Modern Warfare 3: While Movie Industry Struggles, Gaming Thrives

What to Make of 'Modern Warfare 3's' Record-Breaking Sales
What to Make of 'Modern Warfare 3's' Record-Breaking Sales

Aidan Joyce, a 20-year-old student at Georgia State, downloads "a lot of films" for free online. "Terabytes worth," he says. But he does pay for video games. Monday night, Joyce got in line at Edgewood Mall in Atlanta to pay $60 for Call of Duty: Modern Warfare 3 on the midnight of its release.

At a time when the music industry is Auto-Tuning its own eulogy and Hollywood has all but given up on DVDs, analysts estimate that the latest edition of Activision Blizzard's (ATVI) hit series sold between 5 million to 6 million copies on the first day. Others think that's low: Some have estimated first-day sales of 9.3 million copies.

Worldwide, 1.5 million people lined up at midnight events to score copies of the video game, CEO Eric Hirshberg told analysts on Activision Blizzard third quarter earnings call Tuesday afternoon. These are record numbers not only for a video game, but for any media property, and its total sales are predicted to rival those of a blockbuster film.

Modern Warfare 3 is expected to bring in between $1.5 billion and $1.6 billion, estimates Arvind Bhatia, managing director of Sterne Agee & Leach. For comparison, Harry Potter and the Deathly Hallows : Part 2 grossed $1.3 billion.

"The audience [for video games] is expanding and companies are doing a good job of exploiting big audiences," Bhatia says.

In the early '70s when video games were born, arcade games like Pong consisted only of a few black lines and a 2-D ball. Today, games like Modern Warfare 3, a first-person shooter that takes players through an interactive military narrative and allows for online multi-player gaming, are cinematic, with realistic graphics and high-budget video interludes.

"Video games are becoming more cinematic as technology catches up with user expectations. This is contributing to popularity," Bhatia says.

Meanwhile, the at-home movie industry is in flux, with Netflix (NFLX) losing customers due to price hikes and unpopular business moves, and services like Amazon Prime (AMZN) clutching at the remainder of consumers still willing to pay for rentals.

Call of Duty: Pirate Warfare

One reason games like Modern Warfare 3 have such huge sales figures is because companies like Activision Blizzard have more control over the distribution of their content than movie studios. In other words, they're hard to pirate.

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While illegal copies of PC games are easy to find online, you can't play them on any old laptop: To run properly, modern games require special graphics-boosting hardware. Meanwhile, popular consoles like Microsoft's (MSFT) XBox 360 and Sony's (SNE) PlayStation 3 make it difficult to run pirated games. Even if someone were to burn a downloaded game onto an XBox disc -- which requires special software -- the Digital Rights Management technology and closed multi-player networks within the device would prevent any but most tech-savvy gamers from getting it to work.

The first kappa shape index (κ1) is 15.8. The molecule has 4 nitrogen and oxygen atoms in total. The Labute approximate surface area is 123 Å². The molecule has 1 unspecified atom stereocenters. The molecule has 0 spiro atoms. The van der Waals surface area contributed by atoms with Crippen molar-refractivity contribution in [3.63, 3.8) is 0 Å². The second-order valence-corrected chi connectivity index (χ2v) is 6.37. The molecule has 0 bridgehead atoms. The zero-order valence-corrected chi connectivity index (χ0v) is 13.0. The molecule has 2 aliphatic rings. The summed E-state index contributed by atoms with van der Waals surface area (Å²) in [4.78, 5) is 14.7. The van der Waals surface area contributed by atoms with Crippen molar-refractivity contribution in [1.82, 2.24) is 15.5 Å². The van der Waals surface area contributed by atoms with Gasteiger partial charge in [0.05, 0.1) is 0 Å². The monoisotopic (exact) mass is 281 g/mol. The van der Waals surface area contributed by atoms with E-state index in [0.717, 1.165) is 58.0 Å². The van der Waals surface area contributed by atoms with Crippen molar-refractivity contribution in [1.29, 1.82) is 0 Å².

On the first day of Call of Duty: Black Ops, the previous release in the game series, were 95% of sales were for the Xbox and Playstation versions, with the remaining 5% for PCs and Wii. It's worth noting: The PC version of Black Ops was the most pirated game of 2009.

In other words, unlike idle Netflix browsers, gamers are ready and willing to spend $60 on a newly released game, with features that can't be replicated anywhere else.

"Video games are interactive and provide more value for the buck compared to other forms of entertainment," Bhatia says.

3-D to the Rescue?

These days, the most successful movies are those that are more like video games, offering new, inimitable theater experiences that make people line up. Avatar, for example, was most pirated movie of all time but also the highest grossing, making $2.8 billion worldwide.

Director James Cameron called the movie Hollywood's response to piracy because of its length and visual 3-D component. According to the Motion Picture Association of America, the 3-D market made up 21% of box office sales in 2010, compared to 2% in 2008.

Meanwhile, in the same way that some traditional cinema goers complained that Avatar was too much like a video game, some hard-core gamers say that Modern Warfare 3 is too much like a movie.

"It's been an issue within gaming from the beginning," says Alexander Galloway, a professor of comparative literature at NYU and the author of In Gaming: Essays on Algorithmic Culture. "True hardcore gamers will always think [immersive, representational modes] are retarded and irrelevant." The idea is that "once cinema starts, interactivity ends," Galloway explains.

Joyce, who notes that he regularly pays to see movies in theaters, was unimpressed by Modern Warfare 3, which he thinks is popular because of its mass appeal. "There are explosions going off the time," he says. "It's sort of the video game equivalent of a Michael Bay film."

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